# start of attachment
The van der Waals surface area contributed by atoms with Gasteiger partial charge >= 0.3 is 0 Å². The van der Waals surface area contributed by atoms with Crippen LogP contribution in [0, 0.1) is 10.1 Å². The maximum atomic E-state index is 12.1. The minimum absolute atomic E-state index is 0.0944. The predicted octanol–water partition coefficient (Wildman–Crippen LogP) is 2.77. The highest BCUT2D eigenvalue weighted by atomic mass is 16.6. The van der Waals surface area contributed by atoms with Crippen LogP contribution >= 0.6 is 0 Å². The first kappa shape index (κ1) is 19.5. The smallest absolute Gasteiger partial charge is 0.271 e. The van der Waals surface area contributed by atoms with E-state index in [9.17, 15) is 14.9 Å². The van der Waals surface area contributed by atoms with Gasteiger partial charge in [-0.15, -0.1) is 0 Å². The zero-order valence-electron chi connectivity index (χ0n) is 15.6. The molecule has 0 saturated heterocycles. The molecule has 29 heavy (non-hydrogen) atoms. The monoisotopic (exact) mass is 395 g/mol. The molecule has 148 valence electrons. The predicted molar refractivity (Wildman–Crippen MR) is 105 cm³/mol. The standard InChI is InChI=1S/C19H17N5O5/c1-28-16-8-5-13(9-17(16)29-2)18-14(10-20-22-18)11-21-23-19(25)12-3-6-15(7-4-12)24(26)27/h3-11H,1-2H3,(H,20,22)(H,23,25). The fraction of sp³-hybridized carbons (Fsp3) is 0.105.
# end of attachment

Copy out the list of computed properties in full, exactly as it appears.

The van der Waals surface area contributed by atoms with Gasteiger partial charge >= 0.3 is 0 Å². The van der Waals surface area contributed by atoms with Crippen LogP contribution in [0, 0.1) is 10.1 Å². The maximum atomic E-state index is 12.1. The minimum absolute atomic E-state index is 0.0944. The predicted octanol–water partition coefficient (Wildman–Crippen LogP) is 2.77. The highest BCUT2D eigenvalue weighted by atomic mass is 16.6. The van der Waals surface area contributed by atoms with Crippen LogP contribution >= 0.6 is 0 Å². The first kappa shape index (κ1) is 19.5. The smallest absolute Gasteiger partial charge is 0.271 e. The van der Waals surface area contributed by atoms with E-state index in [9.17, 15) is 14.9 Å². The van der Waals surface area contributed by atoms with Gasteiger partial charge in [-0.15, -0.1) is 0 Å². The zero-order valence-electron chi connectivity index (χ0n) is 15.6. The molecule has 0 saturated heterocycles. The molecule has 29 heavy (non-hydrogen) atoms. The monoisotopic (exact) mass is 395 g/mol. The molecule has 148 valence electrons. The predicted molar refractivity (Wildman–Crippen MR) is 105 cm³/mol. The standard InChI is InChI=1S/C19H17N5O5/c1-28-16-8-5-13(9-17(16)29-2)18-14(10-20-22-18)11-21-23-19(25)12-3-6-15(7-4-12)24(26)27/h3-11H,1-2H3,(H,20,22)(H,23,25). The fraction of sp³-hybridized carbons (Fsp3) is 0.105.